At the bleeding edge of Chamon sits a lone outpost: The Grave of Heroes. Once a great fortress, it’s now no more than a thinly disguised prison for soldiers the armies of Sigmar would rather forget. Into this oubliette comes Byrun Hess, disgraced Captain of the Sigmarite forces, who finds himself buried in a dead-end posting with a tiny garrison, ranging from the undisciplined to the almost heretical. While Hess attempts to instill some measure of discipline, one of Chamon’s brutal shardstorms quickly shifts his priorities to simple survival. Things go from bad to worse when the garrison’s Warden is viciously murdered in a bloody scene that shows signs of dark sorcery, and tempers flare as the survivors accuse each other of the crime. Not sure who to trust, Hess’ disquiet is compounded by the chilling discovery of a newly exposed ancient vault in the mountainside that once confined a terrifying supernatural force – the likes of which these mortals have never seen before.
I brought a copy of The Red Hours after reading the review post on Track of Words. It sounded like an entertaining read featuring characters revolving around an army that I collect from the Age of Sigmar range; Cities of Sigmar/Freeguild.
After reading Nemesis, I felt like I needed a bit of a palette cleanser before tacking anything larger and remembered that I purchased a copy of The Red Hours a couple of weeks ago, it seemed like the perfect opportunity to read something short and, hopefully, enjoyable.
Captain Byrun Hess, after a large error of judgement, finds himself sent to the minor garrison known as ‘The Grave of Heroes’ to live out the rest of his days in exile, while still serving the Freeguild in some capacity. Set in the Realm of Metal; Chamon, where the sun burns hot and where freak shardstorms happen without warning. The setting is a foreboding one at best and lethal at worst. The perfect setting for a grim story like The Red Hours.
The groundwork that goes into describing the setting for The Red Hours, gives great insight into the Realm of Metal; although my reading of Age of Sigmar is slim compared to Warhammer 40k, I have found that the lands are usually just backdrop material for the stories they host. The Red Hours made the world-setting play a much larger part throughout the entirety of the novella, feeding little tidbits of information as well as using the world to further the narrative of the plot.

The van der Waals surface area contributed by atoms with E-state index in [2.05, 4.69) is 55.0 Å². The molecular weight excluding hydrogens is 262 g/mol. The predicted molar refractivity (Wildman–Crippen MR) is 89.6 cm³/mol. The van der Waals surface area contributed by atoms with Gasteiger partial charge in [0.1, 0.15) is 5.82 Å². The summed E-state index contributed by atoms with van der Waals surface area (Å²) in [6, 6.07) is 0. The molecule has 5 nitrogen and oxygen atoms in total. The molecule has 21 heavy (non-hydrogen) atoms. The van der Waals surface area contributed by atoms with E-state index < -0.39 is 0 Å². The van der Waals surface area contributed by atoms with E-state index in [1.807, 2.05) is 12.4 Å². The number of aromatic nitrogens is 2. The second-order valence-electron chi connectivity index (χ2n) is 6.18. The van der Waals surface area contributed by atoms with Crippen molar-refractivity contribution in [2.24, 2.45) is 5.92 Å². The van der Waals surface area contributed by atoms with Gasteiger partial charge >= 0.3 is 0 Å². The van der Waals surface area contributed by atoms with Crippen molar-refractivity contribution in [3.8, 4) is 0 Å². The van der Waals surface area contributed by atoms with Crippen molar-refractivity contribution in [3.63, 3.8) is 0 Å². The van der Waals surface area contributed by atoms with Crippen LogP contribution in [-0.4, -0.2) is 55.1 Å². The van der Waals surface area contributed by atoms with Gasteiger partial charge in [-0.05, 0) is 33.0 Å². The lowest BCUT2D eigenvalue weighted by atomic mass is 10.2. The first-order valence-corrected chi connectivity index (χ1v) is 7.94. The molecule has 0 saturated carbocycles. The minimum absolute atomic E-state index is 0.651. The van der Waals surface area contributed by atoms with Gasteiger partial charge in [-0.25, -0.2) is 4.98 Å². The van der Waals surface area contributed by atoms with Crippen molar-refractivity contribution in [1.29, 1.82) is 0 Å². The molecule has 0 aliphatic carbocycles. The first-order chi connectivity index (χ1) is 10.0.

There is a limited number to the cast of the novella and each of them has a part to play; they are precisely cast and each of them varies in their own way. Each of the characters has a reason for having been sent to the remote guardhouse of The Grave of Heroes which gives them a unique feel above that of their physical differences in race. There is more life and reason for this select handful of characters, their aspirations (or lack thereof), their fears, their quirks all have a role to play; much like the role of Chamon, and they all advance the story naturally through their choices. There are reoccurring themes of recovering from a past that has done the characters wrong and proving that they are not worthy of the exiled fate that has befallen them; which once again feeds into the plot as it advances.
Roughly halfway through the novella, as the reveals are slowly happening, the tension in the narrative comes clawing in- combined with suspicion and paranoia. Captain Byron Hess doesn’t know which of his companions are trustworthy and which ones may have fallen foul of the antagonist. There are scenes that reminded me of the tension in The Thing, which is, for me, a perfect example of apprehension and suspense done right! Yet, written in a way that’s easy to access and lets the imagination flow. Unstifled by over-bloated, wordy prose.
At the heart of it, The Red Hours is a murder-mystery with an Age of Sigmar twist to it, it keeps the reader guessing right until the main bad-guy reveal. There are scenes of well-written action that help to keep the novella fast-paced and entertaining.
Everything about The Red Hours is well-crafted. The plot, characters and setting are wrapped together well and hold this story higher than some of the larger novels I have read within the Age of Sigmar setting. It tempts me to try out some of the other short-novellas that this book was originally attached to; see if they’re also a cut-above the rest.
I’d also like to give a nod to the very ending of the story which holds it’s very own feeling of dread!
A highly-entertaining, tense read. The Red Hours combined the Murder-Mystery Genre with the Age of Sigmar setting. Some varied and interesting characters that are molded nicely with the Realm of Metal; which plays a larger part to the novella than just the backdrop.